What Is a Good Snack When You Have High Cholesterol?

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Introducing high-fat foods into your diet can increase your blood cholesterol levels. While your body does require cholesterol to function, excess cholesterol can lead to high blood pressure and heart disease. In order to lower cholesterol levels, choose healthy meals and snacks that lower your levels.


Two types of cholesterol exist in the body. Low-density lipoprotein, or LDL, cholesterol is known as “bad” cholesterol because it contributes to the buildup of arterial plaque, according to The Permanente Medical Group. High-density lipoproteins, or HDL, cholesterol is considered “good” cholesterol because it reduces the amount of arterial buildup. When your LDL cholesterol exceeds 130 mg/dL, you could be at increased risk of heart attack, stroke and diabetes. Better eating choices and exercise can help to reduce this risk.

Snacks to Avoid

Cholesterol is found only in those foods that contain animal products; foods made with meats, dairy products and eggs all contain cholesterol, according to The Ohio State University Medical Center Department of Nutrition Services. When choosing healthy snacks, you should avoid foods made with butter, whole milk or that include high-fat meats. Carefully read food labels and look for trans fats. This additive is found in high-cholesterol prepackaged foods to extend their shelf life. Avoid snack foods that have any trans fats, such as crackers, cookies, fried pies, cream substitutes and nondairy whipped topping.


When creating a low-cholesterol snack, it’s a good idea to choose a sampling of foods from different food groups and include a protein source, according to the American Academy of Family Physicians. Protein helps you to feel more full longer and is essential to building healthy muscles. An example of a low-fat snack could include apple slices with peanut butter and a glass of low-fat or skim milk. This allows you to take in a variety of nutrients without excess cholesterol.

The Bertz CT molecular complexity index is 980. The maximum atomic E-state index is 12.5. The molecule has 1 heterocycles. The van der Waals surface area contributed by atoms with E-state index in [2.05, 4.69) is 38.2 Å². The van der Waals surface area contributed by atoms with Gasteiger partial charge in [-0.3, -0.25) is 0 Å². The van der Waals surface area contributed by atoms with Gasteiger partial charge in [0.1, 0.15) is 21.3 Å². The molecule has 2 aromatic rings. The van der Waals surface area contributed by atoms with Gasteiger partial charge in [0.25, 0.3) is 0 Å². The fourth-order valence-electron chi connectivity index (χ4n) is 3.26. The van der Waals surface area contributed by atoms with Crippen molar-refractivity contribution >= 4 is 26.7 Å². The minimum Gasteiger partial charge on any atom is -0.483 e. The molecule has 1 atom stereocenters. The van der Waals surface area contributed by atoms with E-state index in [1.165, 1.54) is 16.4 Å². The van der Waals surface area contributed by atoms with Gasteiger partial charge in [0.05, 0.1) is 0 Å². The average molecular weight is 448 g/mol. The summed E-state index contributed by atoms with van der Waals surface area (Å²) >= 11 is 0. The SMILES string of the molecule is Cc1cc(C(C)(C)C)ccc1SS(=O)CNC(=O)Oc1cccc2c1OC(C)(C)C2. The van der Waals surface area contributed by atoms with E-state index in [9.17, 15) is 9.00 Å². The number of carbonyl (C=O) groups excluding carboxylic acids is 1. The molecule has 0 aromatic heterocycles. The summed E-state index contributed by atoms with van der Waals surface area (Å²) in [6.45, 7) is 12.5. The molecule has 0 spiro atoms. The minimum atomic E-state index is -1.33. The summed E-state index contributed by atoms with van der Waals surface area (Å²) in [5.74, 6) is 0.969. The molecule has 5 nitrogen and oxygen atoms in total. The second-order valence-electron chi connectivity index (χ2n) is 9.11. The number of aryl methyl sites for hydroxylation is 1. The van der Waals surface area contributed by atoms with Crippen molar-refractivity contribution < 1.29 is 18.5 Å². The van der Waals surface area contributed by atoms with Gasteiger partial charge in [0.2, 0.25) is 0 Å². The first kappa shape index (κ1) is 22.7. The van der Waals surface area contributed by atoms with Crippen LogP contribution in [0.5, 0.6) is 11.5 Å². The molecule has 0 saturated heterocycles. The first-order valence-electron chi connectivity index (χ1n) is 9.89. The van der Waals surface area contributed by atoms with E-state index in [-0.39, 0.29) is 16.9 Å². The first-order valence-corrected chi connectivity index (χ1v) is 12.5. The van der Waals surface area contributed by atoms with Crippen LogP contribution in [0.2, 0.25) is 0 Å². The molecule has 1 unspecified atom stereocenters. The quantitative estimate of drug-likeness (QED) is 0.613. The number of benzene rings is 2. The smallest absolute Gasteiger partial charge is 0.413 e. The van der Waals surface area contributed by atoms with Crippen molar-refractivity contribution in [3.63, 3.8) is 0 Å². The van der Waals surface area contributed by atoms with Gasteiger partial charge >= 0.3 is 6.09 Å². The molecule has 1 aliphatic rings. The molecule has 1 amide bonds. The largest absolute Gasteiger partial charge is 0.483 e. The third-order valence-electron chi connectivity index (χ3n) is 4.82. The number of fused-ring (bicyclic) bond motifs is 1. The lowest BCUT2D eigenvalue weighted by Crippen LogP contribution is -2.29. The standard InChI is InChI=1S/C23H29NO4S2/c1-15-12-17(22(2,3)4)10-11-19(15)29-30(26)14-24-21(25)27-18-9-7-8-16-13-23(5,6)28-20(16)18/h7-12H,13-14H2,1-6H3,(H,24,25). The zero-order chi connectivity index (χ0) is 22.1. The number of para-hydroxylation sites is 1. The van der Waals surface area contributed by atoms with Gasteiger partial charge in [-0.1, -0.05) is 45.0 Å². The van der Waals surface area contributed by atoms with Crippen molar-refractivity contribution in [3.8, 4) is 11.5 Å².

Foods to Try

Because fruits and vegetables do not contain cholesterol, these foods can be a building block of low-cholesterol snacks. Good examples include strawberries, raisins, grapes, oranges, carrot sticks, raw broccoli and cherry tomatoes. Low-cholesterol protein sources include low-fat dairy products, such as fat-free cottage or ricotta cheese, water-packed tuna or a spoonful of seeds, such as sunflower seeds. Nuts also are associated with lowering high cholesterol--choose unsalted almonds, walnuts or pecans, according to Reader’s Digest. Whole-grain foods also contain carbohydrates, which give you energy. For dessert options, mix chopped fruit in low-fat yogurt or scoop sherbet or sorbet.


Eating several small meals and supplementing your diet with snacks throughout the day can help you to feel fuller for longer, according to The Ohio State University Medical Center Department of Nutrition Services. Aim to eat a meal or snack every two to three hours in order to keep your blood sugar levels constant and reduce the temptation to eat a high-cholesterol snack. For added convenience, keep several snacks in your work or gym bag in order to resist temptations. Trail mix, whole-wheat crackers or a fruit bar are ideal for on-the-go low-cholesterol snacking.